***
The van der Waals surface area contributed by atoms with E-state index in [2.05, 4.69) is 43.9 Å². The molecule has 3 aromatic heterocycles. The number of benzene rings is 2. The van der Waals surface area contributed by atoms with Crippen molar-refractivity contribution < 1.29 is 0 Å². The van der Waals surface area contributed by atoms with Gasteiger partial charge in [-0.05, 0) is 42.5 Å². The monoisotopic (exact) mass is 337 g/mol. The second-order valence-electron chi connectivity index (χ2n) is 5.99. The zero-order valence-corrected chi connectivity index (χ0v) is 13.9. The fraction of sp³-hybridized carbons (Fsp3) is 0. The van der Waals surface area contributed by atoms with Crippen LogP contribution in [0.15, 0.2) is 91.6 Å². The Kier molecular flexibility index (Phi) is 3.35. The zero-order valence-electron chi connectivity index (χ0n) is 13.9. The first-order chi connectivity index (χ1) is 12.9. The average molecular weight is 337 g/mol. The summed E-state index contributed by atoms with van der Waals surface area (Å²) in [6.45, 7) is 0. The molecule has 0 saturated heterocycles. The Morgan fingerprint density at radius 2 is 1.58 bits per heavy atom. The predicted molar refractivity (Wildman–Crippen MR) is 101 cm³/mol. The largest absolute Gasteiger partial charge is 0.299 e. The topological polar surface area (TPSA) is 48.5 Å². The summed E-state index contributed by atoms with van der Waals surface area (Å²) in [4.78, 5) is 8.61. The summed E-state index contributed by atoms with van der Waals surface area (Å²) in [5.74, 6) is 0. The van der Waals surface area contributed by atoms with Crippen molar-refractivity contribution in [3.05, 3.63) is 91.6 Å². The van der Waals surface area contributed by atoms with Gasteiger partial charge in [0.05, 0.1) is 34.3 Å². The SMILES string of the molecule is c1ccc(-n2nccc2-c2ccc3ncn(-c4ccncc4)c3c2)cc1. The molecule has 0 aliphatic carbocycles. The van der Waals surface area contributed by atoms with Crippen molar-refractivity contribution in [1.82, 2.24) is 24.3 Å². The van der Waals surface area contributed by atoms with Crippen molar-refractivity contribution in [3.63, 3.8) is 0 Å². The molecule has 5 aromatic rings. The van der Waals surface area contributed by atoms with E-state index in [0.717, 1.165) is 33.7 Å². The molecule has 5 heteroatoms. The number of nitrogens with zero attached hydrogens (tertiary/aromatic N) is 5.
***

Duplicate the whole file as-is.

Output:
The van der Waals surface area contributed by atoms with E-state index in [2.05, 4.69) is 43.9 Å². The molecule has 3 aromatic heterocycles. The number of benzene rings is 2. The van der Waals surface area contributed by atoms with Crippen molar-refractivity contribution < 1.29 is 0 Å². The van der Waals surface area contributed by atoms with Gasteiger partial charge in [-0.05, 0) is 42.5 Å². The monoisotopic (exact) mass is 337 g/mol. The second-order valence-electron chi connectivity index (χ2n) is 5.99. The zero-order valence-corrected chi connectivity index (χ0v) is 13.9. The fraction of sp³-hybridized carbons (Fsp3) is 0. The van der Waals surface area contributed by atoms with Crippen LogP contribution in [0.15, 0.2) is 91.6 Å². The Kier molecular flexibility index (Phi) is 3.35. The zero-order valence-electron chi connectivity index (χ0n) is 13.9. The first-order chi connectivity index (χ1) is 12.9. The average molecular weight is 337 g/mol. The summed E-state index contributed by atoms with van der Waals surface area (Å²) in [6.45, 7) is 0. The molecule has 0 saturated heterocycles. The Morgan fingerprint density at radius 2 is 1.58 bits per heavy atom. The predicted molar refractivity (Wildman–Crippen MR) is 101 cm³/mol. The largest absolute Gasteiger partial charge is 0.299 e. The topological polar surface area (TPSA) is 48.5 Å². The summed E-state index contributed by atoms with van der Waals surface area (Å²) in [4.78, 5) is 8.61. The summed E-state index contributed by atoms with van der Waals surface area (Å²) in [5.74, 6) is 0. The van der Waals surface area contributed by atoms with Crippen molar-refractivity contribution in [3.05, 3.63) is 91.6 Å². The van der Waals surface area contributed by atoms with Gasteiger partial charge in [0.05, 0.1) is 34.3 Å². The SMILES string of the molecule is c1ccc(-n2nccc2-c2ccc3ncn(-c4ccncc4)c3c2)cc1. The molecule has 0 aliphatic carbocycles. The van der Waals surface area contributed by atoms with Crippen molar-refractivity contribution in [1.82, 2.24) is 24.3 Å². The van der Waals surface area contributed by atoms with Crippen molar-refractivity contribution in [3.63, 3.8) is 0 Å². The molecule has 5 aromatic rings. The van der Waals surface area contributed by atoms with E-state index in [0.717, 1.165) is 33.7 Å². The molecule has 5 heteroatoms. The number of nitrogens with zero attached hydrogens (tertiary/aromatic N) is 5.